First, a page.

dave s Alain Leroy (Maurice Ronet), a well-respected writer, suffers from alcoholism and lengthy bouts of depression. Unable to attach meaning to his life, he decides to commit suicide and spends the last day of his life wandering the streets of Paris seeking out old friends. Louis Malle's The Fire Within is a somber film, to say the least, as it follows Leroy over the course of the day, slowly uncovering the layers of his suffering as he prepares to ‘leave'. Ronet is excellent in the lead role, but what makes the movie so good is Malle's screenplay – intelligent, insightful, and thought-provoking. More importantly, considering the subject matter, it never becomes sentimental or overly maudlin. The Fire Within would seem to be one of Malle's lesser-known works, but it is also might be one of his best. Rated 4.5 out of 5 stars 03/30/23 Full Review Audience Member This a brilliant film, one of real substance, but be forewarned - the subject matter is a bit dark, and an air of melancholy pervades it. Maurice Ronet plays a man who we first meet in bed with a lover (Léna Skerla), who knows his wife and works in New York. She drops him back off at a rehab clinic, and we gradually come to understand that he's an alcoholic and his wife has left him. There are some nice moments in the clinic, including a conversation with his doctor (Jean-Paul Moulinot) who believes he is cured and should be released, which Ronet's character actually doesn't want. The film picks up when he makes an excursion to Paris to meet his old friends. Aside from the beautiful street scenes which director Louis Malle captures of Paris, we find out further what this guy was like before his marriage, and why he ended up in a clinic. His friends and acquaintances recount legendary feats of drinking and funny moments such as him once sleeping on the Tomb of the Unknown Soldier thinking he was in his own bed. They also comment on his haggard appearance. The former reveler meets one friend who has settled down and finds meaning in researching ancient Egypt, others who paint and take recreational drugs (including Jeanne Moreau), a pair who are planning their next crime, and his old lover who is now involved with an opinionated bore. It's incredibly poignant to see him no longer connected to those he was so close with earlier in his life, and that's a feeling we can identify with without being suicidal. Ronet delivers a strong performance, playing his part with authenticity. I think in this kind of role it's tough to avoid overacting, either in a melodramatic or cloying way, but he pulls it off. The supporting cast is also outstanding. The most touching moment for me came when Ronet asks his friend to simply accept him as he is. Suicide is presented here in part as an outcome of feeling hopeless, but also as a choice - in this case one made against the alternative, transitioning into the phase of settling down into adulthood and middle age, "growing up" if you will. Ronet's character sees no interest in that, and meeting his old friends doesn't change his outlook. He also knows he can't go backwards, and understands that he will inevitably drink again and cause the same sort of destruction in his life. While morose, there is an intellectual aspect to his perspective and the film in general, and because of that, it doesn't end up wallowing in despair, which is a good thing. With that said, I knocked it down slightly simply because of its darkness. Rated 4 out of 5 stars 01/13/23 Full Review Audience Member It's uncomfortable to watch, because it slowly makes us self aware of the respective bodies we live in. Not as effectively as, say, Synechdoche New York, but still with a considerable amount of passion. Rated 4 out of 5 stars 01/14/23 Full Review dave j Opens with a narration of a young man making out with a young woman, and as viewers continue to watch this young man is not all their as writer, Alain Leroy,(Maurice Ronet) is not happy and is seeking for the meaning of his existence. Rated 3 out of 5 stars 03/30/23 Full Review john m It's dark as fuck but beautiful and philosophical, quiet and meaningful. It's a real character study that makes you think things will be solved that never do. Rated 4 out of 5 stars 03/31/23 Full Review Audience Member This is considered to be an essential film for Louis Malle. It is highly regarded. Yet now entering the tail end of my 40's I still do not care for this film. I can certainly appreciate the style, the acting and there are some memorable cinematic moments. The thing about "Le Feu Follet" is that I simply do not care for any of the characters -- most importantly the lead characters. The world in which the film takes place may very well exist, but this is a petty and vacant sort of existence. Each and every character seems shallow. I just do not care about the character at the center of this entitled world. After three viewings paced some ten plus year apart I also have to write that I do not care for this film. I'm giving it 2 Stars as I have spent some considerable time with it. That must count for something. Ghislain Cloquet's cinematography is this film's strongest asset. Or maybe I'm just missing the point. There are a great number of people I respect who love this film. Rated 2 out of 5 stars 02/22/23 Full Review Read all reviews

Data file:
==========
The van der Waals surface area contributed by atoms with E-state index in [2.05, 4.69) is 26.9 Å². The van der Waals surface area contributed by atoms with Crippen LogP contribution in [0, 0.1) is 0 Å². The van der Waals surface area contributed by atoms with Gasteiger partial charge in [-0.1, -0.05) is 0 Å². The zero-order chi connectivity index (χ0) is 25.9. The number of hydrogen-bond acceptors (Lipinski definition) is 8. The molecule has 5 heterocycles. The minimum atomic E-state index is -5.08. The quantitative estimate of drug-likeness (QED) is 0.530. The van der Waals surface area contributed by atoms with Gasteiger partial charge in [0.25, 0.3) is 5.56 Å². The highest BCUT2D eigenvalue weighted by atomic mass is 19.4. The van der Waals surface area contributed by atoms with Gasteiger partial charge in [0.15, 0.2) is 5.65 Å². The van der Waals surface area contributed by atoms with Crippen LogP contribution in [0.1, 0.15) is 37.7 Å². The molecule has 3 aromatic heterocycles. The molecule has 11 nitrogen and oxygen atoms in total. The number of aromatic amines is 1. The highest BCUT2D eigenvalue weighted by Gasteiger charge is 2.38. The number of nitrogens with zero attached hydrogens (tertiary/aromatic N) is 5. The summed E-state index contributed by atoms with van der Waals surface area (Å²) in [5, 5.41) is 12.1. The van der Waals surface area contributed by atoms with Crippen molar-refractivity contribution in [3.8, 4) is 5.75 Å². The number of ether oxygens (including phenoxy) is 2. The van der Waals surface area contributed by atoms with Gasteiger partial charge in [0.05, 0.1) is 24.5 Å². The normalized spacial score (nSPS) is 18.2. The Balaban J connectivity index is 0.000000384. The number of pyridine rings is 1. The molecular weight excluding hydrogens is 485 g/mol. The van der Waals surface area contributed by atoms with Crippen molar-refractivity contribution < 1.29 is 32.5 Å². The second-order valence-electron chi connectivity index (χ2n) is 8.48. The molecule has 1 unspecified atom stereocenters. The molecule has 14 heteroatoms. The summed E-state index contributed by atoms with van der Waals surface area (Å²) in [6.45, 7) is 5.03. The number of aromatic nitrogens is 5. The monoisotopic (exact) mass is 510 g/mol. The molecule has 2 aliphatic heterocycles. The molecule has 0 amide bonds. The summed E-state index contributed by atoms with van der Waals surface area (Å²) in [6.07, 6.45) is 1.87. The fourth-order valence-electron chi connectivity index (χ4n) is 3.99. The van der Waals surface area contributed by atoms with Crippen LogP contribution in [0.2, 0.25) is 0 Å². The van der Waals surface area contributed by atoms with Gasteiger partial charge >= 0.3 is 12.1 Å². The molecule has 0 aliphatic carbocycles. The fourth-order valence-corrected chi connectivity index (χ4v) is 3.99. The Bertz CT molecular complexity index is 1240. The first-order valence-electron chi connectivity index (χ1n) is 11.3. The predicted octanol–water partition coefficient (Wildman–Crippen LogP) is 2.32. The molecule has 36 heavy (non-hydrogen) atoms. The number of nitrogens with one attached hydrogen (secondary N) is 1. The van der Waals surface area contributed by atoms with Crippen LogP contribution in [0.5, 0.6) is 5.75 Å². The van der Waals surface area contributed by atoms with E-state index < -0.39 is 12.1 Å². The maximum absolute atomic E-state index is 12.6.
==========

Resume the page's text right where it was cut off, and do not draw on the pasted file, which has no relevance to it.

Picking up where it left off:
The Fire Within

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Cast & Crew

The Truth 67% 88% The Truth The Girl on a Motorcycle 38% 50% The Girl on a Motorcycle Contempt 92% 85% Contempt TRAILER for Contempt L'Amour Fou 100% 92% L'Amour Fou Drive, He Said 57% 21% Drive, He Said Discover more movies and TV shows. View More

Movie Info

Synopsis An alcoholic French intellectual (Maurice Ronet) sets a date to die, then shoots himself.
Director
Louis Malle
Screenwriter
Pierre Drieu La Rochelle, Louis Malle
Distributor
Gibraltar Productions, New Yorker Films, Governor Films Inc.
Production Co
Arco Films, Nouvelles Éditions de Films [fr]
Genre
Drama
Original Language
Canadian French
Release Date (Theaters)
Oct 7, 1966, Wide
Release Date (Streaming)
Nov 19, 2018
Runtime
1h 48m
Sound Mix
Mono